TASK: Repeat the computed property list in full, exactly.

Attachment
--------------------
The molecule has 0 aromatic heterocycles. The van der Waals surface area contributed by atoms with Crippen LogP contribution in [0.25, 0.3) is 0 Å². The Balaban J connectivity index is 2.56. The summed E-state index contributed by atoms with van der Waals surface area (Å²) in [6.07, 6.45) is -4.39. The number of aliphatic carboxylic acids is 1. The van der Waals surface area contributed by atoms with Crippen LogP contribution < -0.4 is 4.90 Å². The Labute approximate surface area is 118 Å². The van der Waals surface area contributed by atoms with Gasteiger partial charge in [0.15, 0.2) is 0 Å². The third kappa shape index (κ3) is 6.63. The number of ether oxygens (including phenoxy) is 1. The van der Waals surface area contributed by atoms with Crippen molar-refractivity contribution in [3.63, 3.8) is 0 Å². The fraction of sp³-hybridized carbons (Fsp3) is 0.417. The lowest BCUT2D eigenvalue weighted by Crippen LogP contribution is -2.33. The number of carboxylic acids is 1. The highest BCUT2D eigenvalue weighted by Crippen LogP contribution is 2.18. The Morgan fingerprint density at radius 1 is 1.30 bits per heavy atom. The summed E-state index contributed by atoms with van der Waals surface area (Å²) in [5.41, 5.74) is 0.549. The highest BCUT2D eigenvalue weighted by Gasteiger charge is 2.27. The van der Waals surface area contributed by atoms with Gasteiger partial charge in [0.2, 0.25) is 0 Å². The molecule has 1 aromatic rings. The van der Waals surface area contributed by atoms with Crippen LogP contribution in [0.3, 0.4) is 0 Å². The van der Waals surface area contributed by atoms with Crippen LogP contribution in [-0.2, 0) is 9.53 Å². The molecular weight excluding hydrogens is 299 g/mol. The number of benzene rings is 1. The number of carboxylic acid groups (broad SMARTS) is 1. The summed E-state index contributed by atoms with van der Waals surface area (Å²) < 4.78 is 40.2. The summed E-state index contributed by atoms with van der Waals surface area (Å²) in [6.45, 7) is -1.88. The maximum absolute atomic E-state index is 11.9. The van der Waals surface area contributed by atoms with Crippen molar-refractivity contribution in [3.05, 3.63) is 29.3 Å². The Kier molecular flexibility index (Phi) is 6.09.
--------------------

The molecule has 0 aromatic heterocycles. The van der Waals surface area contributed by atoms with Crippen LogP contribution in [0.25, 0.3) is 0 Å². The Balaban J connectivity index is 2.56. The summed E-state index contributed by atoms with van der Waals surface area (Å²) in [6.07, 6.45) is -4.39. The number of aliphatic carboxylic acids is 1. The van der Waals surface area contributed by atoms with Crippen LogP contribution < -0.4 is 4.90 Å². The Labute approximate surface area is 118 Å². The van der Waals surface area contributed by atoms with Gasteiger partial charge in [0.15, 0.2) is 0 Å². The third kappa shape index (κ3) is 6.63. The number of ether oxygens (including phenoxy) is 1. The van der Waals surface area contributed by atoms with Crippen molar-refractivity contribution in [3.63, 3.8) is 0 Å². The fraction of sp³-hybridized carbons (Fsp3) is 0.417. The lowest BCUT2D eigenvalue weighted by Crippen LogP contribution is -2.33. The number of carboxylic acids is 1. The highest BCUT2D eigenvalue weighted by Crippen LogP contribution is 2.18. The Morgan fingerprint density at radius 1 is 1.30 bits per heavy atom. The summed E-state index contributed by atoms with van der Waals surface area (Å²) in [5.41, 5.74) is 0.549. The highest BCUT2D eigenvalue weighted by Gasteiger charge is 2.27. The van der Waals surface area contributed by atoms with Gasteiger partial charge in [0.2, 0.25) is 0 Å². The molecule has 1 aromatic rings. The van der Waals surface area contributed by atoms with Crippen LogP contribution in [0.3, 0.4) is 0 Å². The van der Waals surface area contributed by atoms with Crippen LogP contribution in [-0.2, 0) is 9.53 Å². The molecular weight excluding hydrogens is 299 g/mol. The number of benzene rings is 1. The number of carboxylic acid groups (broad SMARTS) is 1. The summed E-state index contributed by atoms with van der Waals surface area (Å²) < 4.78 is 40.2. The summed E-state index contributed by atoms with van der Waals surface area (Å²) in [6.45, 7) is -1.88. The maximum absolute atomic E-state index is 11.9. The van der Waals surface area contributed by atoms with Crippen molar-refractivity contribution in [3.05, 3.63) is 29.3 Å². The Kier molecular flexibility index (Phi) is 6.09.